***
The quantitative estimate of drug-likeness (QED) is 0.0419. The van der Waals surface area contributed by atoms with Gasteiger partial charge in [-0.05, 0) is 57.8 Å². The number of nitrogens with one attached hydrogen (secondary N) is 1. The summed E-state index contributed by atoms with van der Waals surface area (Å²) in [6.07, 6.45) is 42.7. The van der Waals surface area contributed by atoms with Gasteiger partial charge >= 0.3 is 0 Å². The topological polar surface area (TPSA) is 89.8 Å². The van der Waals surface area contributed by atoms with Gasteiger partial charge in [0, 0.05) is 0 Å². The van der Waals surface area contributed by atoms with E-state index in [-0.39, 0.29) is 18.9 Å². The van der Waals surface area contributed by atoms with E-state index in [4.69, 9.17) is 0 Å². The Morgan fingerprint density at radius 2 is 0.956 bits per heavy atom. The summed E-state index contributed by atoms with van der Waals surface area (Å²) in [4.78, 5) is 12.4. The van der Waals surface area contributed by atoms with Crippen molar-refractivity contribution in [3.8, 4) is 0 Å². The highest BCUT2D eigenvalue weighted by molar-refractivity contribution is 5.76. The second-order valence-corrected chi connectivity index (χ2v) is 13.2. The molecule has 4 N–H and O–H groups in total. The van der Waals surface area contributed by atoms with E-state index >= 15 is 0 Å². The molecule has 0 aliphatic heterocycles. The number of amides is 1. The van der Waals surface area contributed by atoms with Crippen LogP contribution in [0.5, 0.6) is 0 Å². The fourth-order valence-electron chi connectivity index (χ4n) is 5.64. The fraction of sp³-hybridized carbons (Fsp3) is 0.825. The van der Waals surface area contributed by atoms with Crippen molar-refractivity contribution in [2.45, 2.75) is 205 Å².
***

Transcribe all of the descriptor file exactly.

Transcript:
The quantitative estimate of drug-likeness (QED) is 0.0419. The van der Waals surface area contributed by atoms with Gasteiger partial charge in [-0.05, 0) is 57.8 Å². The number of nitrogens with one attached hydrogen (secondary N) is 1. The summed E-state index contributed by atoms with van der Waals surface area (Å²) in [6.07, 6.45) is 42.7. The van der Waals surface area contributed by atoms with Gasteiger partial charge >= 0.3 is 0 Å². The topological polar surface area (TPSA) is 89.8 Å². The van der Waals surface area contributed by atoms with Gasteiger partial charge in [0, 0.05) is 0 Å². The van der Waals surface area contributed by atoms with E-state index in [-0.39, 0.29) is 18.9 Å². The van der Waals surface area contributed by atoms with E-state index in [4.69, 9.17) is 0 Å². The Morgan fingerprint density at radius 2 is 0.956 bits per heavy atom. The summed E-state index contributed by atoms with van der Waals surface area (Å²) in [4.78, 5) is 12.4. The van der Waals surface area contributed by atoms with Crippen molar-refractivity contribution in [3.8, 4) is 0 Å². The highest BCUT2D eigenvalue weighted by molar-refractivity contribution is 5.76. The second-order valence-corrected chi connectivity index (χ2v) is 13.2. The molecule has 4 N–H and O–H groups in total. The van der Waals surface area contributed by atoms with E-state index >= 15 is 0 Å². The molecule has 0 aliphatic heterocycles. The number of amides is 1. The van der Waals surface area contributed by atoms with Crippen LogP contribution in [0.5, 0.6) is 0 Å². The fourth-order valence-electron chi connectivity index (χ4n) is 5.64. The fraction of sp³-hybridized carbons (Fsp3) is 0.825. The van der Waals surface area contributed by atoms with Crippen molar-refractivity contribution in [2.45, 2.75) is 205 Å².